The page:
Ice use rife in Aboriginal communities

Ice use is rife in Indigenous communities.
Ice use is rife in Indigenous communities.

ICE is devastating Aboriginal communities in the south-west and has the potential to become a greater issue than alcohol.

Former Framlingham Aboriginal Trust administrator Geoff Clark said the drug was tearing families apart.

“It has the potential to devastate our community more than alcohol, more than drugs in the `70s,” Mr Clark said.

“I believe it is something that is being manufactured and pushed severely on our communities.”

Aboriginal Drug and Alcohol Council chief executive officer Scott Wilson said ice had become rampant in many regional communities.

Mr Wilson said in some regional areas ice was now available for as little as $5.

“Indigenous communities certainly don’t know what to do with the large scale problem of ice that is hitting them,” he said.

“This drug sadly changes the way people think. People start to think they are bullet proof and can handle it. Ice is happening at a very alarming level. So many families are being damaged.”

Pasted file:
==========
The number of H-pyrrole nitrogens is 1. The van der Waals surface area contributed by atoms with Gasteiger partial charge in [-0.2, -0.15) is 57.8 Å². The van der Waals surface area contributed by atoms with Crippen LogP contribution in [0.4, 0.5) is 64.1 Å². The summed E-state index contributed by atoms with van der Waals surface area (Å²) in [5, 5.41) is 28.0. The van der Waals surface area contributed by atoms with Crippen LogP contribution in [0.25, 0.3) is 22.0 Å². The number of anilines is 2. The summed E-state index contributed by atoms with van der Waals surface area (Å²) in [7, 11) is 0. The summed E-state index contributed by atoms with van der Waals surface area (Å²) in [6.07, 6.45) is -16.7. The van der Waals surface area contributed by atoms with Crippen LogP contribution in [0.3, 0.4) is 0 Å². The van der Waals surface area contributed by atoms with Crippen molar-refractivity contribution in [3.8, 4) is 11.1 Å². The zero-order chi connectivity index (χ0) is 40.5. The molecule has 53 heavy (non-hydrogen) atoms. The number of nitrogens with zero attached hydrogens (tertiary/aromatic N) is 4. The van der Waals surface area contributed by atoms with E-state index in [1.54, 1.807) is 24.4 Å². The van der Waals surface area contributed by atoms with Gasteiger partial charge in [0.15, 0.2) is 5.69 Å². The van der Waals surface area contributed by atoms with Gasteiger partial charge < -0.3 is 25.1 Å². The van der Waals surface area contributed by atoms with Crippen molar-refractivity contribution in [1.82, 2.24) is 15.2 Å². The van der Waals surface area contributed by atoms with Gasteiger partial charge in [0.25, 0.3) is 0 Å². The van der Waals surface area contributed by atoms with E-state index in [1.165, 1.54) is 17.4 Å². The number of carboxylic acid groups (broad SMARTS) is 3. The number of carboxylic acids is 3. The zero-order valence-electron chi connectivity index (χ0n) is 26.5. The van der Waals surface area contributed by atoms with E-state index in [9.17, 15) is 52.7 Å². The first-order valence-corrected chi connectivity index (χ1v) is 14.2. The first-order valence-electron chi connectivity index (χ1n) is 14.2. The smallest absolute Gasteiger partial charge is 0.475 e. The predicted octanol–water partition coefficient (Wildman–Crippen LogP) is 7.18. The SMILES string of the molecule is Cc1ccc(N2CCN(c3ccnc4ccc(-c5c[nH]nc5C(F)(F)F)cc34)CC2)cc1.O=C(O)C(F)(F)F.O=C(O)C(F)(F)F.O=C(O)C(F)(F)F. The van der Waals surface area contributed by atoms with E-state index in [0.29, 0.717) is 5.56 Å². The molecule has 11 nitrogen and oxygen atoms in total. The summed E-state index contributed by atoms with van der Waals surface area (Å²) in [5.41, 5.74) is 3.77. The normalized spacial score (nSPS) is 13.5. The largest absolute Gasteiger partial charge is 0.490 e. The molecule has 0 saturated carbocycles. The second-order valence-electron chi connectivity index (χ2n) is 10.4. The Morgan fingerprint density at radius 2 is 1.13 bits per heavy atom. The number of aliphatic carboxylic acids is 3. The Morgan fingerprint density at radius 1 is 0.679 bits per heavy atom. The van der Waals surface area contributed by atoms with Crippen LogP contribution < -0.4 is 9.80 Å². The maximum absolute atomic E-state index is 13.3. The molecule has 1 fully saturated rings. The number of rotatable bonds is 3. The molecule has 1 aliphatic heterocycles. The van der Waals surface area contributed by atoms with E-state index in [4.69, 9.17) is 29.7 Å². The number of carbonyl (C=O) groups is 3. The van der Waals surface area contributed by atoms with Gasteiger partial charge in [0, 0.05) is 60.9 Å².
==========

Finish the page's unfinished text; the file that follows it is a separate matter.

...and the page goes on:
Mr Wilson said there was a misconception that alcohol was the major issue for Indigenous Australians.

He said people of all ages were hooked on the drug.

“We are talking about people in their 20s, 30s, 40s and 50s all seeking help,” Mr Wilson.

He has called for more support services for people addicted to ice.

“The overall approach has to change,” Mr Wilson said.

“We need more family support programs. 

“We need more services.”

Mr Wilson said ice was tearing many communities apart.

“We have to close the gap,” he said.

“Emerging drug issues simply threaten to further increase the gap.”

Framlingham Trust chairman Billy McGinnes said he was concerned about the growing trend.

“I think it’s slowly starting to take over the younger generation,” he said.

He said more support was needed for people living in regional areas.

“It would be good to see something down in our little corner,” he said.

Earlier this week, the state government announced Kirrae Health would receive $10,000 to tackle ice use.

The Koori division of the Warrnambool Magistrates Court has heard a number of cases relating to ice this year

  • A frustrated father questioned the court about why he can’t abduct his ice addict daughter to get her off the insidious drug. He said he wanted to kidnap his 30-year-old daughter and take her to his bush block to dry her out. The father told the court he didn’t have the money to send her to a rehabilitation facility. He told the court there was almost no support to help parents get their children off ice.
  • Defence counsel for man accused of assault-related charges told the court her client was not dealing with people appropriately due to his issues with methamphetamine.
  • The court heard a man was told he would not be a priority case for living in a Melbourne rehabilitation centre after he revealed he had not used ice for some time. He was facing a number of charges related to driving, drugs, weapons, burglary and theft charges.